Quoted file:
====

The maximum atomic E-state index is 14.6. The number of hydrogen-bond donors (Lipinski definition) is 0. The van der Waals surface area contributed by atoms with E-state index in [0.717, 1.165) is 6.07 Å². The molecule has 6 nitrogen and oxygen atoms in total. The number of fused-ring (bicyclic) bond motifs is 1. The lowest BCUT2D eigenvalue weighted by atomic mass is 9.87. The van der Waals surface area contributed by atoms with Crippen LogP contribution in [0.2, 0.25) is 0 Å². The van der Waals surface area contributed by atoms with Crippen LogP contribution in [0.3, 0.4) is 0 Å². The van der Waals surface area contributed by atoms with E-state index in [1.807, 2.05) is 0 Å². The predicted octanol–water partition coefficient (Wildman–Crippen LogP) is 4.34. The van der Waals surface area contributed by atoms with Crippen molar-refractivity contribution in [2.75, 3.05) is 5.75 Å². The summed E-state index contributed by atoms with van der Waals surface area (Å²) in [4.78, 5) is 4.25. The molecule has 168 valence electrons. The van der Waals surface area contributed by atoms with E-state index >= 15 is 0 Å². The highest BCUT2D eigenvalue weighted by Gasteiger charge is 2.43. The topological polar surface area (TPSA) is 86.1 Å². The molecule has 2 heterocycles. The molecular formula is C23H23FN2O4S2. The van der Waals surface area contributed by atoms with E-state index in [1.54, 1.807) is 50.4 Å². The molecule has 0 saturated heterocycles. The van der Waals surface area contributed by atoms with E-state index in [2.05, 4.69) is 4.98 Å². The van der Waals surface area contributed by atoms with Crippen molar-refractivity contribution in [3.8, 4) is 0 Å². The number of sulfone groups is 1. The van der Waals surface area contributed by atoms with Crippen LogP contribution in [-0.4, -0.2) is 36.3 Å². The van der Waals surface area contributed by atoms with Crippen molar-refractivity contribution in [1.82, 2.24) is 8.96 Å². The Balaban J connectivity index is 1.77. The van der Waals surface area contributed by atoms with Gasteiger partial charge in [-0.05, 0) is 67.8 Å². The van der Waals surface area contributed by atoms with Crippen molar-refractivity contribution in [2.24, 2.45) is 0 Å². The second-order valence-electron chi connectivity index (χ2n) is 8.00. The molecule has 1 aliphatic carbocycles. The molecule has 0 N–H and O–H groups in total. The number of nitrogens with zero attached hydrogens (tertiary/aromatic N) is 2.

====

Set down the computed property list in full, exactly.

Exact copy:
The maximum atomic E-state index is 14.6. The number of hydrogen-bond donors (Lipinski definition) is 0. The van der Waals surface area contributed by atoms with E-state index in [0.717, 1.165) is 6.07 Å². The molecule has 6 nitrogen and oxygen atoms in total. The number of fused-ring (bicyclic) bond motifs is 1. The lowest BCUT2D eigenvalue weighted by atomic mass is 9.87. The van der Waals surface area contributed by atoms with Crippen LogP contribution in [0.2, 0.25) is 0 Å². The van der Waals surface area contributed by atoms with Crippen LogP contribution in [0.3, 0.4) is 0 Å². The van der Waals surface area contributed by atoms with E-state index in [1.807, 2.05) is 0 Å². The predicted octanol–water partition coefficient (Wildman–Crippen LogP) is 4.34. The van der Waals surface area contributed by atoms with Crippen molar-refractivity contribution in [2.75, 3.05) is 5.75 Å². The summed E-state index contributed by atoms with van der Waals surface area (Å²) in [4.78, 5) is 4.25. The molecule has 168 valence electrons. The van der Waals surface area contributed by atoms with E-state index >= 15 is 0 Å². The highest BCUT2D eigenvalue weighted by Gasteiger charge is 2.43. The topological polar surface area (TPSA) is 86.1 Å². The molecule has 2 heterocycles. The molecular formula is C23H23FN2O4S2. The van der Waals surface area contributed by atoms with E-state index in [1.54, 1.807) is 50.4 Å². The molecule has 0 saturated heterocycles. The van der Waals surface area contributed by atoms with E-state index in [2.05, 4.69) is 4.98 Å². The van der Waals surface area contributed by atoms with Crippen molar-refractivity contribution in [3.8, 4) is 0 Å². The number of sulfone groups is 1. The van der Waals surface area contributed by atoms with Crippen LogP contribution in [-0.4, -0.2) is 36.3 Å². The van der Waals surface area contributed by atoms with Crippen molar-refractivity contribution in [1.82, 2.24) is 8.96 Å². The Balaban J connectivity index is 1.77. The van der Waals surface area contributed by atoms with Gasteiger partial charge in [-0.05, 0) is 67.8 Å². The van der Waals surface area contributed by atoms with Crippen molar-refractivity contribution in [2.24, 2.45) is 0 Å². The second-order valence-electron chi connectivity index (χ2n) is 8.00. The molecule has 1 aliphatic carbocycles. The molecule has 0 N–H and O–H groups in total. The number of nitrogens with zero attached hydrogens (tertiary/aromatic N) is 2.